Stocks in Asia Pacific were higher on Monday as data releases showed China’s factory activity expanding in May.
Hong Kong’s Hang Seng index led gains among the region’s major indexes, surging 3.38% in afternoon trade, with shares of life insurer AIA soaring 5.41%. U.S. President Donald Trump announced Friday he would be taking action to eliminate special treatment for Hong Kong, following China’s approval of a controversial national security bill for the city.
“Admittedly, Trump’s presser on action against China for implementing the Hong Kong Security Bill, which the White House has alleged strips Hong Kong of any autonomy, proved to be more bark than bite,” Vishnu Varathan, head of economics and strategy at Mizuho Bank, wrote in a note.
“With specific and verifiable measures against China appearing to be weak, markets may draw hollow consolation that the US is treading carefully; especially given risks of unintended economic consequences of far more damage being caused to Hong Kong and non-negligible harm to US economic interests,” Varathan said.
Mainland Chinese stocks also saw robust gains on the day, with the Shanghai composite up 2.21% to about 2,915.43 while the Shenzhen component surged 3.314% to around 11,102.15.
In Japan, the Nikkei 225 closed 0.84% higher at 22,062.39 as shares of index heavyweight and conglomerate Softbank Group jumped 3.85%. The Topix index finished its trading day 0.32% higher at 1,568.75.
South Korea’s Kospi rose 1.75% to close at 2,065.08. Reuters reported Monday that the country’s exports in May fell 23.7% year-on-year. That was worse than expectations in a Reuters poll of a median drop of 22.1% year-on-year.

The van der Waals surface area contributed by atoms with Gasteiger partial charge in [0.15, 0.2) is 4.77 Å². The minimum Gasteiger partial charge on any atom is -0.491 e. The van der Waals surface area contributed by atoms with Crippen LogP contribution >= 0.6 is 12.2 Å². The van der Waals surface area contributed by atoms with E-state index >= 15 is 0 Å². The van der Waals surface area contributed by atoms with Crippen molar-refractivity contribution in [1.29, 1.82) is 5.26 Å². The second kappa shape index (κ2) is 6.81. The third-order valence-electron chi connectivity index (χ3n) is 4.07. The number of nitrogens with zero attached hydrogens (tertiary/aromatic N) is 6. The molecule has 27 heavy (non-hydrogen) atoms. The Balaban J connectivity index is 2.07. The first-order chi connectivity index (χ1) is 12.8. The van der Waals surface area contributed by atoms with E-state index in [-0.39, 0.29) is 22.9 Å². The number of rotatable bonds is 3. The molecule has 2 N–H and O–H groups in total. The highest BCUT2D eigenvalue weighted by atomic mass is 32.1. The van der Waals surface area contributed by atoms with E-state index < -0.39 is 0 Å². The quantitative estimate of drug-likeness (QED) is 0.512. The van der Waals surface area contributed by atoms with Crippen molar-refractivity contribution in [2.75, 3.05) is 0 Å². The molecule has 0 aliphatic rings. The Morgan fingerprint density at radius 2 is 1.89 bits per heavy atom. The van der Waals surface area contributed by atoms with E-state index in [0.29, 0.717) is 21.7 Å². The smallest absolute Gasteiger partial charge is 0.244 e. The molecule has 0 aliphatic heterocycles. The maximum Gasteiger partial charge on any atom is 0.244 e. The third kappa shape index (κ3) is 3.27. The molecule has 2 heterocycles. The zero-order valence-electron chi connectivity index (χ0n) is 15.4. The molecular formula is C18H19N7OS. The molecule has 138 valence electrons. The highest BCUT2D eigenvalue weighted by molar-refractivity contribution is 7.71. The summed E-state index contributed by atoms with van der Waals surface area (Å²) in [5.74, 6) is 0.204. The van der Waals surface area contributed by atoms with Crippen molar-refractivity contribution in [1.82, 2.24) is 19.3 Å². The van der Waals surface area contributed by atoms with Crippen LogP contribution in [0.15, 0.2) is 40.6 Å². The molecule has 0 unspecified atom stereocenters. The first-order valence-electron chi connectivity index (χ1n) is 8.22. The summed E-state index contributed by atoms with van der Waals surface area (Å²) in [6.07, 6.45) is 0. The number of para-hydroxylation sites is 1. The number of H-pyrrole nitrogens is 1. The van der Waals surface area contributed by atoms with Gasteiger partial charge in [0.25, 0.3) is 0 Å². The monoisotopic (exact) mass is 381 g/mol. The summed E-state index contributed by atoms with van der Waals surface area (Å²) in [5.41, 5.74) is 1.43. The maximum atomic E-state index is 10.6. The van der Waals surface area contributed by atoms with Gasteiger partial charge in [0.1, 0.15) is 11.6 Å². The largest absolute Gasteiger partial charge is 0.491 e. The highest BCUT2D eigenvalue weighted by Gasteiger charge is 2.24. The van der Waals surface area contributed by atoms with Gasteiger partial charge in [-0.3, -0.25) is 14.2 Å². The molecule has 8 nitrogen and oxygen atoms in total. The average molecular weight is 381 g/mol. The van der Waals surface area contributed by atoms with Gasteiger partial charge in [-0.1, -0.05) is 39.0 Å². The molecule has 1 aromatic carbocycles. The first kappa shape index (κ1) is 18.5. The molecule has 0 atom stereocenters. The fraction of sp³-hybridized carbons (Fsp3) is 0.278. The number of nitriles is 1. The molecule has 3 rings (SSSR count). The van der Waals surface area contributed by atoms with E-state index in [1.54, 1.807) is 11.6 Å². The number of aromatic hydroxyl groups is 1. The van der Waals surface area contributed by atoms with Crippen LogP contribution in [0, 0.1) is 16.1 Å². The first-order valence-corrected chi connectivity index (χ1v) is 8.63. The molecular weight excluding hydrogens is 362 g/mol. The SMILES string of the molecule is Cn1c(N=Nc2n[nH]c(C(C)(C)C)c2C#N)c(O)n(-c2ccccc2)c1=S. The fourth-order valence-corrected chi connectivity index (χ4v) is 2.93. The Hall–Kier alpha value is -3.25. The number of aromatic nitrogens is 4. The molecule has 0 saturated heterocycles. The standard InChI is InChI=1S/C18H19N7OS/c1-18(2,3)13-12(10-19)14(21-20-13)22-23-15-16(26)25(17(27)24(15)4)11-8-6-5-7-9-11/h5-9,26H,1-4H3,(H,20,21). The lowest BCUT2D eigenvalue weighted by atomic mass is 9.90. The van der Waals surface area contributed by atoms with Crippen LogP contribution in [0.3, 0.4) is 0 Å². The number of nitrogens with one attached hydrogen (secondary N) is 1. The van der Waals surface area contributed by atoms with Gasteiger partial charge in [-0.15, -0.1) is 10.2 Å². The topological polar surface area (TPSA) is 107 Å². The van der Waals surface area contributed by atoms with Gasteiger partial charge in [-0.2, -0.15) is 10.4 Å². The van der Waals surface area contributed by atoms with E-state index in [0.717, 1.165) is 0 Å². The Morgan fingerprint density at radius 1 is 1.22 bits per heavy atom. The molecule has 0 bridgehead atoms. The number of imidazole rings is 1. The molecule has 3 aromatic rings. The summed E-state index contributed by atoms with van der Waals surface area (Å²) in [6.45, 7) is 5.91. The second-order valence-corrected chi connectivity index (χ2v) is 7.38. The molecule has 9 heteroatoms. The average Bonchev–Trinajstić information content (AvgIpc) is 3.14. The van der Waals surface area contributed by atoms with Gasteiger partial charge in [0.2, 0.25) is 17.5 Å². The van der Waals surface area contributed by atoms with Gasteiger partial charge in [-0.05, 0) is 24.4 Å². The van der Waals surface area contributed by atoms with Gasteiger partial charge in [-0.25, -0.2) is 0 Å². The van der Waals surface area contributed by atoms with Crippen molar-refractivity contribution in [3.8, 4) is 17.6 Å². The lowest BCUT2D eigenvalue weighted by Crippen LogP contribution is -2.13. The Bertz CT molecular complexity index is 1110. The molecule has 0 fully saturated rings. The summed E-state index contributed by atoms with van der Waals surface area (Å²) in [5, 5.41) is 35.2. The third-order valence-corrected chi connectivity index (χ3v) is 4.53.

Meanwhile, shares in Australia edged higher, with the S&P/ASX 200 closing 1.1% higher at 5,819.20.
Overall, the MSCI Asia ex-Japan index jumped 2.49%.
Investor focus on Monday was likely on Chinese economic data for a better gauge of the state of the country’s economic recovery from the coronavirus pandemic.
Data released over the weekend by China’s National Bureau of Statistics showed factory activity in the country expanding in May, with the official manufacturing Purchasing Manager’s Index (PMI) coming in at 50.6. That was a decline from the 50.8 print in April and below the 51.0 level expected by analysts, according to Reuters. Still, the figure for May was above the 50 level, which separates expansion from contraction in PMI readings.
Meanwhile, a private survey also showed China’s manufacturing activity expanding in May. The Caixin/Markit manufacturing PMI for May came in at 50.7, according to Reuters. That was higher than a 49.6 print expected by analysts in a Reuters poll.
The U.S. dollar index, which tracks the greenback against a basket of its peers, was at 97.995 after declining from levels above 99.6 last week.
The Japanese yen traded at 107.60 per dollar after seeing turbulent moves last week as it swung from levels above 107.7 to about 107.1. The Australian dollar changed hands at $0.6754 following its rise from levels below $0.655 in the previous trading week.
Oil prices were higher in the afternoon of Asian trading hours, with international benchmark Brent crude futures hovering above the flatline at $37.85 per barrel. U.S. crude futures also added 0.14% to $35.54 per barrel.